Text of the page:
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Building a deep neural network to read my handwriting with TensorFlow and Python

In the previous post, we looked at a high level overview of how deep neural networks are constructed and trained. Using a convolutional neural net and the TensorFlow library, we will now consider a classic visual classification problem – recognising handwritten digits.

In my rather bad handwriting, I’ve written each single digit

Neural nets need to be trained on lots and lots of labelled data to perform well. I could write out the digits above myself a few thousand times, but that would be a very boring exercise. It may be that the model ends up only being good at recognising my handwriting, and won’t generalise well to numbers written by other people.

Fortunately, we have the MNIST database, a collection of 60,000 training images and 10,000 testing images of handwritten digits, taken from American Census Bureau employees and American high school students.

A sample of the handwritten digits in the MNIST database

To translate each of these MNIST examples into a form that the computer can understand, we can represent the digit as an array of numbers that indicate how dark each pixel is.

import cv2
import numpy as np

gray = cv2.imread('number_3.png', 0)

#resize and invert colors of the digit
gray = cv2.resize(255-gray, (28, 28))

#print the matrix of numbers
print(gray)

#show transformed image
cv2.imshow('image',gray)
cv2.waitKey(0)
cv2.destroyAllWindows()
Using the Python OpenCV library, we read in each 28×28 pixel image of my handwritten digits and convert it to an array.  Our array now has 784 numerical inputs

In another previous post, we used a single-layer perceptron to train a binary classifier with 60 inputs. We could apply the same idea here, and train a model to recognise either a 3 or a ‘not 3’, based on lots of training examples. The problem with this approach is that the model will not be able to detect a 3 when the image isn’t perfectly centered in the middle of the 28×28 square. The pattern learned will only be for ‘perfect’ data, which is rare in the real-world.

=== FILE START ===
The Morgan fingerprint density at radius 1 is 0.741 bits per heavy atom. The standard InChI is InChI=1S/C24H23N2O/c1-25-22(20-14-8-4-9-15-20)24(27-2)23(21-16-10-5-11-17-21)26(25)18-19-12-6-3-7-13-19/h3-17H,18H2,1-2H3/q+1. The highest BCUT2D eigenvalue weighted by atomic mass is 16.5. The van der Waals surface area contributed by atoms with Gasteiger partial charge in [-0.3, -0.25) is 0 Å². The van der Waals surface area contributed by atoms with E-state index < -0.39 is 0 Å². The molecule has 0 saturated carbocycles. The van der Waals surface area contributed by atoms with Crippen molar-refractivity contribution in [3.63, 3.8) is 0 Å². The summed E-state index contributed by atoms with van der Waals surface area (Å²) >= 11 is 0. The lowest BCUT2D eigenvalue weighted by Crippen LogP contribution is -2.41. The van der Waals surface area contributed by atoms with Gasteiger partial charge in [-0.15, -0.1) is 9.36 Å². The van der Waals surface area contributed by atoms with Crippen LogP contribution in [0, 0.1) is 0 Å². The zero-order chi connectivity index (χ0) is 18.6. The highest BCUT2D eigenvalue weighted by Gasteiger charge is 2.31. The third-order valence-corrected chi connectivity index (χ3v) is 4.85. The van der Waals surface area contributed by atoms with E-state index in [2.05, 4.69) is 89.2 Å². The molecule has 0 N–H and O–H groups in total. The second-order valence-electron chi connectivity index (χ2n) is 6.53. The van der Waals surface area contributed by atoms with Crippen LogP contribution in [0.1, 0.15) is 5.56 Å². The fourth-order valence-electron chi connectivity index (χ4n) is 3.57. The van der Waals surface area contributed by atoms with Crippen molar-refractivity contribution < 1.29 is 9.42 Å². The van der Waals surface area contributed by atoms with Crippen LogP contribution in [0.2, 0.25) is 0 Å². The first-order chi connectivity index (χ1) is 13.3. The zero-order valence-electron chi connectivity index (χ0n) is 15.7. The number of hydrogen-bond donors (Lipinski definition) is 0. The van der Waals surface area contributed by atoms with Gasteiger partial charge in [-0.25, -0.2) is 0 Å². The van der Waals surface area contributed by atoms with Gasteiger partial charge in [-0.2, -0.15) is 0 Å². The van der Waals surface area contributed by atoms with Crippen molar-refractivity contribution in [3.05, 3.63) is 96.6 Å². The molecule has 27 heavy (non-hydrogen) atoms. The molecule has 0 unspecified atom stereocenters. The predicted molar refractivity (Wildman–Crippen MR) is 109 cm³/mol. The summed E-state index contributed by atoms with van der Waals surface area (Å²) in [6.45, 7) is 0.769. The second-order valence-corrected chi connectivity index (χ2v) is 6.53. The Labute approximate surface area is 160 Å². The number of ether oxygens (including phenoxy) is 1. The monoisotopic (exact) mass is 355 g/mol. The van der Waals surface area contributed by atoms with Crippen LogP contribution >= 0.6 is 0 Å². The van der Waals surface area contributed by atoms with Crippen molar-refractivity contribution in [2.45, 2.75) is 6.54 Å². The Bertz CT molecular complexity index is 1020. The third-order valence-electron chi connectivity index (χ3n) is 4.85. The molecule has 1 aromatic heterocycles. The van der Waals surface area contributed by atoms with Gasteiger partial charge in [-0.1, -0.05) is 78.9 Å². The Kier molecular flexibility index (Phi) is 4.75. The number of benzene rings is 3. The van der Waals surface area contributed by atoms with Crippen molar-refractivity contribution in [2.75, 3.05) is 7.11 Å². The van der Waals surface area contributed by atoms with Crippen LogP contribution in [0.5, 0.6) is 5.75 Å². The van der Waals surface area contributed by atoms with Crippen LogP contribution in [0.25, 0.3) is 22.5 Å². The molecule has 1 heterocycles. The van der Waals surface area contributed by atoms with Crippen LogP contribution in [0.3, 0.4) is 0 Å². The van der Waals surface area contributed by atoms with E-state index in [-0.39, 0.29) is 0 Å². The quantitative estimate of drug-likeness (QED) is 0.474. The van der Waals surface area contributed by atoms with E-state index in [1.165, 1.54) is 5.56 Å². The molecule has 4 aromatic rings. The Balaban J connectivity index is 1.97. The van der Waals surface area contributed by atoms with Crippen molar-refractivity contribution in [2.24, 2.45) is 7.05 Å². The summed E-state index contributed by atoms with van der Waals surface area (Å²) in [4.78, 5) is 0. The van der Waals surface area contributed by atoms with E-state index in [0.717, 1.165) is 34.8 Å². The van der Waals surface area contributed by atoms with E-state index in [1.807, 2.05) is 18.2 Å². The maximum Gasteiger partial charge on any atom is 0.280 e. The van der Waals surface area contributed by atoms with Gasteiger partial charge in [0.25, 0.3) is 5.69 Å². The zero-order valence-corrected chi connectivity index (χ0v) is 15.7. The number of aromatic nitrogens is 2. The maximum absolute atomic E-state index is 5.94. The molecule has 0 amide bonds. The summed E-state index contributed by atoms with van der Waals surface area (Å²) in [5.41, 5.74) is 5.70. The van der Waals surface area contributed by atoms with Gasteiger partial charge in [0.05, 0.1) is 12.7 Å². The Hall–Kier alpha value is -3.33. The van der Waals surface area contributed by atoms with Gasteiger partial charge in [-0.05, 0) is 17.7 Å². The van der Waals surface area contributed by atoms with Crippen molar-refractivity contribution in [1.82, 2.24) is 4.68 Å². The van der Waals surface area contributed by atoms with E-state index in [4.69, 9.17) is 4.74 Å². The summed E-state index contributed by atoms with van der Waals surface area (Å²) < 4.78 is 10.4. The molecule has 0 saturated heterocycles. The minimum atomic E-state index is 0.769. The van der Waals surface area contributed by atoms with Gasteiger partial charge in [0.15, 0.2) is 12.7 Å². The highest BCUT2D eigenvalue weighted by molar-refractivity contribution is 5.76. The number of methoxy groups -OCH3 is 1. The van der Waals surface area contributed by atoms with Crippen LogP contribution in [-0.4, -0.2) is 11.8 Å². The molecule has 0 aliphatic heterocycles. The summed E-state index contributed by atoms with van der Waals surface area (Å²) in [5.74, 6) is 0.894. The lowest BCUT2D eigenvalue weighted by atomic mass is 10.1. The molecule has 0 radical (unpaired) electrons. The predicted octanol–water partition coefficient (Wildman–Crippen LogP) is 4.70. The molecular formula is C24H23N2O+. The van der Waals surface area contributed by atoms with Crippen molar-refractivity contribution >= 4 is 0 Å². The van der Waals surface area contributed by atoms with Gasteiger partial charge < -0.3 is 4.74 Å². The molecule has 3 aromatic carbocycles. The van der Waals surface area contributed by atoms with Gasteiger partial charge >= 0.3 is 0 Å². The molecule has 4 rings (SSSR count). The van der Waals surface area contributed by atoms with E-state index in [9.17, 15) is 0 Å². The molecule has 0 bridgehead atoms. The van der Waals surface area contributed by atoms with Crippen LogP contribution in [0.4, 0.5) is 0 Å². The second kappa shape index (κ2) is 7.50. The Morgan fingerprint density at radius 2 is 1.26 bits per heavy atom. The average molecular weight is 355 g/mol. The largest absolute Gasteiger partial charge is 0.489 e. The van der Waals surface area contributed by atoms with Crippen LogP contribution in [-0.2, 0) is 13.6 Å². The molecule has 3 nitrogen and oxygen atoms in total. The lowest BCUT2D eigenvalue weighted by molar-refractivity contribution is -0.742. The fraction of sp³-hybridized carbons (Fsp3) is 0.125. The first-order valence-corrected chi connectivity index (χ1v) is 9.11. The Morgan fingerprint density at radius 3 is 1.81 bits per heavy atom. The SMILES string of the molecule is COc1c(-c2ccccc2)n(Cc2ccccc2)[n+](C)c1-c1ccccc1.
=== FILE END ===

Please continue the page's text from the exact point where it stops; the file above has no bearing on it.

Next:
When the image is offset, a single layer neural network will struggle to accurately classify the digit

As well as digits written on a page, we also want to eventually train a model to pick out objects, like a car or bicycle. Objects can show up anywhere in an image, so the model needs to be able to recognise the shape of the object of interest, independently of its location. As mentioned in the last post, convolution lets us train the neural network by dividing up the image and have the neurons fire when the receptive field runs over a ‘interesting’ part of the image.

Google TensorFlow and the power of graphics cards

TensorFlow is an open-source machine-learning library based on dataflow programming.  Originally developed by the Google Brain team for internal use, the library saw extensive use for both research and commercial applications across companies under Google’s parent company Alphabet. The name TensorFlow comes from the operations neural networks apply on multidimensional data arrays – also known as tensors. TensorFlow has a wide range of functionality, but is mainly designed for training deep neural network models.

A significant advantage of TensorFlow is its ability to take advantage of GPU hardware. Training a deep neural network involves performing matrix multiplications on the weights and inputs at each layer of the network. While these computations individually are simple, the sheer number required means that traditional CPU based calculation is simply too slow. As an example, the VGG16 neural network has 16 convolutional layers and around 140 million weights and biases. A single training iteration would take far too long using CPUs optimised for single-thread (not concurrent) computations.

A graphics card is ideal for deep learning, as most graphics processing involves running lots of operations on large matrices

A good analogy to understand why a GPU is superior to a CPU for training a neural network is to consider the choice of moving house using a Lamborghini or a using a moving truck. The Lamborghini (your CPU) is going to get your things there very quickly, but you can’t store much in the car. Lots of trips back and forth will be needed. A moving truck (the GPU) is slower, but can load up a lot more and will most likely be the faster option to move all of the items from a house.

GPUs have hundreds (sometimes thousands) of simpler cores that matrix multiplications can be spread across. Harnessing the power of GPUs for deep learning made training deep neural networks significantly quicker and more accessible to researchers. Graphics cards are much cheaper and easier to set up than dedicated, multi-CPU clusters. In 2006, Nvidia released CUDA, a high-level language for writing programs on GPUs. CUDA is one of the requirements to run TensorFlow with GPU support.

The TensorFlow documentation provides very clear instructions on how to install the library on various operating systems. I installed the library on a 64-bit desktop running Windows 10, the Anaconda distribution running Python 3.5 with CUDA® Toolkit 9.0cuDNN v7.0 (requires you to register as an Nvidia developer) and a GTX 970 GPU with the latest drivers installed.

Building a convolutional neural net with TensorFlow